Publishers allow complete sets of Shakespeare and Faulkner to go out of print. Record companies are under no greater obligation when it comes to classics in music. In the free market, a label is at liberty to do whatever it pleases with its stock. Concord, the company that bought the Fantasy complex of labels, has not disclosed its intentions for other important complete collections, but it has dropped from its catalogue the monumental 18-CD Complete Bill Evans on Riverside. Amazon.com is down to five copies of the Evans box. Two of the five are used. One of the sets described as new and unopened is offered at the astonishing price of $399.94. That’s $200 above list. A few other sets are scattered among assorted web sites. Evans completists who have been waiting might do well to move quickly, as might those who have been putting off buying Thelonious Monk: Complete Riverside Recordings. That 15-CD box is also gone from the Concord catalogue, along with Wes Montgomery: The Complete Riverside Recordings (12 CDs).
So far, Concord’s John Coltrane: The Prestige Recordings (16 CDs) and Miles Davis Chronicle: The Complete Prestige Recordings (12 CDs) are still in the catalogue and available at or near list prices. It would be nice to think that Concord not only considers commercial potential but also places cultural existence value on treasures like the Coltrane and Davis boxes, but the fate of the Evans, Monk and Montgomery sets is not encouraging.
To Concord’s credit, it has recently reissued smaller, but still substantial, Coltrane and Davis boxes and one with some of saxophonist Sonny Stitt’s best early work. John Coltrane: Fearless Leader has six CDs covering the 1957 and ’58 Prestige dates under the tenor saxophonist’s own name. That means his collaborations with Sonny Rollins, Zoot Sims, Al Cohn, Hank Mobley, Paul Quinichette, Tadd Dameron, Gene Ammons and several cooperative sessions are not included. Still, the collection presents Coltrane during a period of stunning development when he cleaned up his life after being fired by Miles Davis for unreliability. Under Thelonious Monk’s leadership, he expanded his craftsmanship and creativity at a pace all but unprecedented by an established jazz musician. He was on his way back and soon would rejoin Miles Davis in the mind-blowing sextet with Bill Evans, Cannonball Adderley, Paul Chambers and Philly Joe Jones.
The Miles Davis Quintet: The Legendary Prestige Quintet Sessions is the 1955-’56 band with Coltrane, Chambers, Jones and pianist Red Garland. This was Davis on his own comeback trail, establishing himself as one of the most influential and popular musicians of his generation and his quintet as one of the best small bands in jazz history. The music in this set was released as LPs called Miles, Workin’, Relaxin’, Steamin’ and Cookin’. The four CD set contains previously unreleased performances made as air checks from Steve Allen’s Tonight Show and two taped at the Blue Note in Philadelphia. It also includes four pieces recorded at the Café Bohemia in New York after Bill Evans replaced Garland in 1958 but before Adderley made the band a sextet. Thus, the new disc would be important as a document of transition even if the music wasn’t first rate, which for the most part it is.
Sonny Stitt once told me with a straight face and aggressive finality that he arrived at his way of playing independent of Charlie Parker’s influence. It is a matter of continuing speculation among students of jazz geneology whether it is conceivable that Stitt, four years younger, could have sounded so much like Parker without having heard bebop’s incandescent solo genius. Given Stitt’s cocky bravado, it is difficult not to be skeptical, but in the long run the music is what matters to all but scholars and specialists. The best of Stitt’s music, which includes nearly everything in this collection, is in the top tier of jazz improvisation. Aside from the question of stylistic originality, he was one of the most gifted saxophonists of the bop era, as technically formidable, creative and hard-driving on tenor as on alto. Stitt’s Bits, Sonny Stitt: The Bebop Recordings, 1949-1952 is a 3-CD box that starts with Stitt in J.J. Johnson’s quintet and ends with him at the head of an octet. It concentrates on Stitt’s tenor saxophone, the instrument on which he was warmest, even at the rapid tempos he loved.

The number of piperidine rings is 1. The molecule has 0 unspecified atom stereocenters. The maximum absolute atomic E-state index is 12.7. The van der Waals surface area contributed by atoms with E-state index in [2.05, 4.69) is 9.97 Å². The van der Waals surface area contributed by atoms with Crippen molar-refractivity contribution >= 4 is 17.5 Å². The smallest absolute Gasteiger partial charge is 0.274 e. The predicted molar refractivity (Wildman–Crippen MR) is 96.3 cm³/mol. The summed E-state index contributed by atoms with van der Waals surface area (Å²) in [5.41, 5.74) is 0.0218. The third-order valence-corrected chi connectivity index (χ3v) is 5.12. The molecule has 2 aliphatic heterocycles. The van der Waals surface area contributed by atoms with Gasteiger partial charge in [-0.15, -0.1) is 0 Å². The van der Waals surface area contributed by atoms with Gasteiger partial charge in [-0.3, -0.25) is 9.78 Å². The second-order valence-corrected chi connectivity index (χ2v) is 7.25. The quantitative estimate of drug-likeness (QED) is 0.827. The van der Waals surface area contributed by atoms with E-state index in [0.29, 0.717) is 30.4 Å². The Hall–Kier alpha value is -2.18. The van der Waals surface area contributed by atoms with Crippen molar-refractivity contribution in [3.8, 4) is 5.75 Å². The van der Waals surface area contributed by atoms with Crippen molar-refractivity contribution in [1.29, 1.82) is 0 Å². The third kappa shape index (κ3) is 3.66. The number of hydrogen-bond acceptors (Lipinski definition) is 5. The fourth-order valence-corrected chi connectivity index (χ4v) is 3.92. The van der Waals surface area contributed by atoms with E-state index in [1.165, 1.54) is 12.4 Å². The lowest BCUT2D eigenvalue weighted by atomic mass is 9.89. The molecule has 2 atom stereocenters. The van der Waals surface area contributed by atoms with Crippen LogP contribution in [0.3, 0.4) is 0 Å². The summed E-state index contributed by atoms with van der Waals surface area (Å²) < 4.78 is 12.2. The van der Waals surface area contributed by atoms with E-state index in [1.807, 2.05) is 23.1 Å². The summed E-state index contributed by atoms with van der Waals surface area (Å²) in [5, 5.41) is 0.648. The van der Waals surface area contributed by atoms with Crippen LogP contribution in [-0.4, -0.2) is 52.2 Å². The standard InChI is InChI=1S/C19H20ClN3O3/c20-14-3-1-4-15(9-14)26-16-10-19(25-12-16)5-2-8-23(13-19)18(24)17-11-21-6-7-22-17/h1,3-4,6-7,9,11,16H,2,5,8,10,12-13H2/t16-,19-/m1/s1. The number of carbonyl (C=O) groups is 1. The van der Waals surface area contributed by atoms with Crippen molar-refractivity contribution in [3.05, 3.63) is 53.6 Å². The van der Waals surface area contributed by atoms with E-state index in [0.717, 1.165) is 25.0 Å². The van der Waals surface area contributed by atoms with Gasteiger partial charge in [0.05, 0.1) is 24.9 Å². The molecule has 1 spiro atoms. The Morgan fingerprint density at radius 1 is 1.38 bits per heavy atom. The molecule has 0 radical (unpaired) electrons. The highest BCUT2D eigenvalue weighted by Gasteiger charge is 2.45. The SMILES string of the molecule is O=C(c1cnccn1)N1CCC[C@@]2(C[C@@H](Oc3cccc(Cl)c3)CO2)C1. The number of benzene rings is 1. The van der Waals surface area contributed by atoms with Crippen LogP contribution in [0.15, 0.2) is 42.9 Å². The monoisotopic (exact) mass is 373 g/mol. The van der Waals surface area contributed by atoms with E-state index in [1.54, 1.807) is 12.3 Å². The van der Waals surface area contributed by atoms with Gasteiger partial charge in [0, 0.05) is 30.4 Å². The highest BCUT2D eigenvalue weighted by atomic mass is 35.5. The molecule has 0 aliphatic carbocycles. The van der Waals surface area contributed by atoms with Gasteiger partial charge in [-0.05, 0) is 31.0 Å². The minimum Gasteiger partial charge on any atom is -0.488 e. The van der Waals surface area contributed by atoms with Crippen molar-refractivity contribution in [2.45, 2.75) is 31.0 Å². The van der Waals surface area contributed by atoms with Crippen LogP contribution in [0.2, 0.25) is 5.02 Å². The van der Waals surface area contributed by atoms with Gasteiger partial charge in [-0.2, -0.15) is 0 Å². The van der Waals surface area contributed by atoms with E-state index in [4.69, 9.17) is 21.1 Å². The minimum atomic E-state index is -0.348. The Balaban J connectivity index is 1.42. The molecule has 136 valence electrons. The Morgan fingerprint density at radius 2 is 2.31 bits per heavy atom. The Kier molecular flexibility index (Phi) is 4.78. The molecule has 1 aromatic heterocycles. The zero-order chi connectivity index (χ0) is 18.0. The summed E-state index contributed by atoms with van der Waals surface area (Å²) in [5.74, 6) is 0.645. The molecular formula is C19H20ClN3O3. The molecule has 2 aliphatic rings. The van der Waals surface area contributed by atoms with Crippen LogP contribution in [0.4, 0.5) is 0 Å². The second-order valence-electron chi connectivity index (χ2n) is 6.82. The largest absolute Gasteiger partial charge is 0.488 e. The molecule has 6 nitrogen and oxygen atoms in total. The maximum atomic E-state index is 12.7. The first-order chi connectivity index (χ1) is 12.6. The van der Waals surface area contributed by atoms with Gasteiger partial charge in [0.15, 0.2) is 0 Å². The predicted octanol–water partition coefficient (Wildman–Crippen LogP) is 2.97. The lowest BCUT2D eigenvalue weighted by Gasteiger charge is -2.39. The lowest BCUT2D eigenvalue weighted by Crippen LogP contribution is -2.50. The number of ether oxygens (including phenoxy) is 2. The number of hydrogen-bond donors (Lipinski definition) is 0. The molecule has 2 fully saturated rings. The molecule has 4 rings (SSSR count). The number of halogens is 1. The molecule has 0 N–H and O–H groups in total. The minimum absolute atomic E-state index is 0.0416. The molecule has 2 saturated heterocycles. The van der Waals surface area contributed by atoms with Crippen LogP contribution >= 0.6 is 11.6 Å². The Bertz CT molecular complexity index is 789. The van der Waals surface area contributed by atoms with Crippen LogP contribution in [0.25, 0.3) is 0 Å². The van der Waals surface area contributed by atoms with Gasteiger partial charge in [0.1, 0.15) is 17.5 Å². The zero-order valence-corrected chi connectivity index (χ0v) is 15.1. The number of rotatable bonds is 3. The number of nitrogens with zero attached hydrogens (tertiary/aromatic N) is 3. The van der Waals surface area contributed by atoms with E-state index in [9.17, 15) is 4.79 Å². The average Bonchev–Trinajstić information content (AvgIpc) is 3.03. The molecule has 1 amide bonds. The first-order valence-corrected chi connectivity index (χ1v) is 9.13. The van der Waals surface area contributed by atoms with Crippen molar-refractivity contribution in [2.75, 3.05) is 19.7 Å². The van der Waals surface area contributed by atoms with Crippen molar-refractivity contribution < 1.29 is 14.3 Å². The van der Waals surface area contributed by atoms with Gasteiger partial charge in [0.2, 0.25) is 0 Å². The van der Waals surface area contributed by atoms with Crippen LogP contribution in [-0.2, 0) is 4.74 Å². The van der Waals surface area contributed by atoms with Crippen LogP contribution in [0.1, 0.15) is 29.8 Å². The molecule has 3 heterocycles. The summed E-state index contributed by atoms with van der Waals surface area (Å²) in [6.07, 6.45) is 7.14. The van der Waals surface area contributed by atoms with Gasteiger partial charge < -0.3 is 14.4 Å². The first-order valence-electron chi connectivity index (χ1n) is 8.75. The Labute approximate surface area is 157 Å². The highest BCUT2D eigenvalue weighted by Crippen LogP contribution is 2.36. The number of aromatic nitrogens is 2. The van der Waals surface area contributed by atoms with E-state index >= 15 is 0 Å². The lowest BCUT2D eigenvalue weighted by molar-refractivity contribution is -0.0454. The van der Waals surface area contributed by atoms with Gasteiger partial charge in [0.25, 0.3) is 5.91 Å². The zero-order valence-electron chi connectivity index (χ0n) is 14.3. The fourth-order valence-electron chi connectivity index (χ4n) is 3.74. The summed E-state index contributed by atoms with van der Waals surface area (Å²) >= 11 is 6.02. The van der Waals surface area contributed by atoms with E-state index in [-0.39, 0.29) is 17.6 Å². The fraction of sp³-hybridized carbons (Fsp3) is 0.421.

It presents all ten tracks from his Prestige quartet sessions with Bud Powell, the progenitor of modern jazz pianists. Stitt and Powell achieved an intensity that makes the perfectly respectable quartet tracks that follow, with pianist Kenny Drew, seem polite. The collection covers the early years of the celebrated two-tenors collaboration between Stitt and Gene Ammons, starting with the 1950 session that produced their famous “Blues Up and Down” and including the great chase sequence on “Stringin’ the Jug.” On alto, with a dream rhythm section of Junior Mance, Gene Wright and Art Blakey, Stitt soars through “Cherokee” at a blazing tempo, leaving no doubt that regardless of whether he modeled himself on Parker, he equaled the master in facility. Like the Coltrane and Davis sets, the Stitt box has beautifully remastered sound and attractive, informative packaging.
I have been critical enough of Concord Records that it is fair to give the company credit when they earn it. With these sets, they earn it. The tilt of Concord’s new recording efforts is drastically away from the invaluable mainstream music that still populates the labels they bought from Fantasy, Inc. Big headline in the “News” section of the Concord web site:
TV ALERT- MICHAEL BOLTON TO APPEAR ON DR. PHIL AIRING DECEMBER 12!
Let’s hope that the Fantasies, Riversides, Prestiges, Contemporaries and Debuts in the Concord catalogue survive the Bolton era.